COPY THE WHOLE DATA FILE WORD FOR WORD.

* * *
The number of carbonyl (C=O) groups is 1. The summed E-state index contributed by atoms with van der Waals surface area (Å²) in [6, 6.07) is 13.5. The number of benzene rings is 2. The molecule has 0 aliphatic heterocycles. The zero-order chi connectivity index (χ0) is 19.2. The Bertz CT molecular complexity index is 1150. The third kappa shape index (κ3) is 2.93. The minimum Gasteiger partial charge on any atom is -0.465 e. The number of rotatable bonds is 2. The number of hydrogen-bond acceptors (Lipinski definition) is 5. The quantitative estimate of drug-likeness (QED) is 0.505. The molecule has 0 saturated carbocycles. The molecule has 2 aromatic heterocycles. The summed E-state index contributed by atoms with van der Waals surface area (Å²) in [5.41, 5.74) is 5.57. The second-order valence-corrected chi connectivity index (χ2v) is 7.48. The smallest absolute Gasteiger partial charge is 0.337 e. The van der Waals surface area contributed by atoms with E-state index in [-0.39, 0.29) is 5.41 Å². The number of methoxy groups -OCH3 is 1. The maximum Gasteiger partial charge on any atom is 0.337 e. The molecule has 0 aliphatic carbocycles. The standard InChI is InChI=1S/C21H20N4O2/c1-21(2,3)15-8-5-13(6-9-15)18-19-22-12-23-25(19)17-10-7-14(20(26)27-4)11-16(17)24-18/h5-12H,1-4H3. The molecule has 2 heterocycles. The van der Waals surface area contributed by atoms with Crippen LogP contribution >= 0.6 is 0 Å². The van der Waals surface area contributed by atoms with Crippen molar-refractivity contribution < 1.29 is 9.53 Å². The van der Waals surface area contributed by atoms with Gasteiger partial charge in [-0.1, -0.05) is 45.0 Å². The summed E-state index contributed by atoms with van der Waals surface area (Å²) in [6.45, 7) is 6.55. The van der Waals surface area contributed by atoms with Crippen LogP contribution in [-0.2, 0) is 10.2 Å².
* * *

The number of carbonyl (C=O) groups is 1. The summed E-state index contributed by atoms with van der Waals surface area (Å²) in [6, 6.07) is 13.5. The number of benzene rings is 2. The molecule has 0 aliphatic heterocycles. The zero-order chi connectivity index (χ0) is 19.2. The Bertz CT molecular complexity index is 1150. The third kappa shape index (κ3) is 2.93. The minimum Gasteiger partial charge on any atom is -0.465 e. The number of rotatable bonds is 2. The number of hydrogen-bond acceptors (Lipinski definition) is 5. The quantitative estimate of drug-likeness (QED) is 0.505. The molecule has 0 saturated carbocycles. The molecule has 2 aromatic heterocycles. The summed E-state index contributed by atoms with van der Waals surface area (Å²) in [5.41, 5.74) is 5.57. The second-order valence-corrected chi connectivity index (χ2v) is 7.48. The smallest absolute Gasteiger partial charge is 0.337 e. The van der Waals surface area contributed by atoms with E-state index in [-0.39, 0.29) is 5.41 Å². The number of methoxy groups -OCH3 is 1. The maximum Gasteiger partial charge on any atom is 0.337 e. The molecule has 0 aliphatic carbocycles. The standard InChI is InChI=1S/C21H20N4O2/c1-21(2,3)15-8-5-13(6-9-15)18-19-22-12-23-25(19)17-10-7-14(20(26)27-4)11-16(17)24-18/h5-12H,1-4H3. The molecule has 2 heterocycles. The van der Waals surface area contributed by atoms with Crippen LogP contribution >= 0.6 is 0 Å². The van der Waals surface area contributed by atoms with Crippen molar-refractivity contribution < 1.29 is 9.53 Å². The van der Waals surface area contributed by atoms with Gasteiger partial charge in [-0.1, -0.05) is 45.0 Å². The summed E-state index contributed by atoms with van der Waals surface area (Å²) in [6.45, 7) is 6.55. The van der Waals surface area contributed by atoms with Crippen LogP contribution in [-0.2, 0) is 10.2 Å².